“For many of us in the industrialized world, our aging in a source of grief and anxiety. We fear aging. The elderly people we see are for the most part increasingly senile, frail, and unhappy. As a result, rather than looking forward to growing old, we dread each passing birthday. Rather than seeing our later years as a time of harvesting, growth, and maturity, we fear that the deterioration of our health will so greatly impair our lives that to live a long life might be more of a curse than a blessing.

“When we think of being old, our images are often ones of decrepitude and despair. It seems more realistic to imagine ourselves languishing in nursing homes that to picture ourselves swimming, gardening, laughing with loved ones, and delighting in children and nature.” (p. xiii)

In contrast, Robbins cites one researcher who says of the Abkhasians that

“Sickness is not considered a normal or natural event even in very old age. To Benet, the reasons for the remarkable health and longevity is Abkhasia are many. One factor that she highlighted in particular was the tremendous respect for the aged that is a defining feature of Abkahsian culture. In Abkhasia, a person’s status increases with age, and he or she receives ever more privileges in the passing years.” (p. 13)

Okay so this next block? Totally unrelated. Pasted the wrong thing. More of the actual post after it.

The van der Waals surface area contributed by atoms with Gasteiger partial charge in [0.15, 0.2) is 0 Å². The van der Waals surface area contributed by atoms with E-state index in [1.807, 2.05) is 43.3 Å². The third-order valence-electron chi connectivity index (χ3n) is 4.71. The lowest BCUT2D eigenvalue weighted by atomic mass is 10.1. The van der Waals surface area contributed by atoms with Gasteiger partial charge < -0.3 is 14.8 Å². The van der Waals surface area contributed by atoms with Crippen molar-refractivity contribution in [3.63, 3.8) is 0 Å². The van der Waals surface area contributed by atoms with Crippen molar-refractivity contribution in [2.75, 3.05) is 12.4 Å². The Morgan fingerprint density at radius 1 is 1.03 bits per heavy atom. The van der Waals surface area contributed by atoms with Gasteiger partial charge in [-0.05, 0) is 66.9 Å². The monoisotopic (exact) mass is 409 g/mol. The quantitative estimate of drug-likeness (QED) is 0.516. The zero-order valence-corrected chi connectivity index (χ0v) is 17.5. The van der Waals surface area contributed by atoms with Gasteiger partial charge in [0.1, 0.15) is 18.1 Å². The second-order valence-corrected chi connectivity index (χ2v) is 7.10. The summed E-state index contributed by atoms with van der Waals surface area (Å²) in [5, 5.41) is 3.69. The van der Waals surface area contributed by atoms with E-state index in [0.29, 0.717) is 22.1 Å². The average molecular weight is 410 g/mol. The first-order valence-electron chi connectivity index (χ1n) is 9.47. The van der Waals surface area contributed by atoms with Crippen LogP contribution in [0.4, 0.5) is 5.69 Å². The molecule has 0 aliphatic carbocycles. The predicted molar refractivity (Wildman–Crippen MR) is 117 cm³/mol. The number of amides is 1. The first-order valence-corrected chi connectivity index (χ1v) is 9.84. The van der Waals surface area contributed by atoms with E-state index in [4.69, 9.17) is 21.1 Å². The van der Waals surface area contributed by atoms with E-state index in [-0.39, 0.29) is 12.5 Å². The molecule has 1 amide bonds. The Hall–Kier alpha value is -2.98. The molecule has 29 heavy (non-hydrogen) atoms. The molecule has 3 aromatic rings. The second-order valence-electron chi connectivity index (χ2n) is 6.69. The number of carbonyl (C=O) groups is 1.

As I was reading the book I heard one of my grandfather’s favorite pet phrases echo in my ear, one which he must have said a hundred times in his later years: “Some golden years! I have arthritis, my knee hurts, all of our friends are dying. Hah!” And my grandmother would chime in, “Golden years – oy!” My grandparents did, actually, enjoy many aspects of their “golden years”, but, despite their healthy lifestyle, they were challenged by myriad of physical ailments. Could some of these ailments been brought on by their expectation that their later years would be fraught with misery?  In other words, would they have lived longer, more fulfilling lives had they believed that it was their birthright to thrive in old age?

Something monumental has shifted inside of me since reading this book, but habitual and conditioned responses die hard. This morning I noticed a long, gray strand of hair that had fallen out of my head and landed on my hand. My first response was, “Oh my god. Oh no. Not a gray hair.” This certainly wasn’t the first gray hair I’ve seen; they’ve been sprouting up in secret, undercover groves since the birth of my first son. But it was the first time I’ve seen one since the birth of my new consciousness regarding aging. I noticed my habitual negative response and then I breathed into another response and tried it on for size: “Oh, a sign of age. A sign of wisdom. A sign of more peace and fulfillment in my life. Yes!” I’m not quite there yet, but I trust that with time I’ll be able to reverse my conditioning and approach aging with a positive attitude. And I’ll have the next seventy years to practice : )


To listen to an interview I conducted with John Robbins on his perspective on transitions, click here.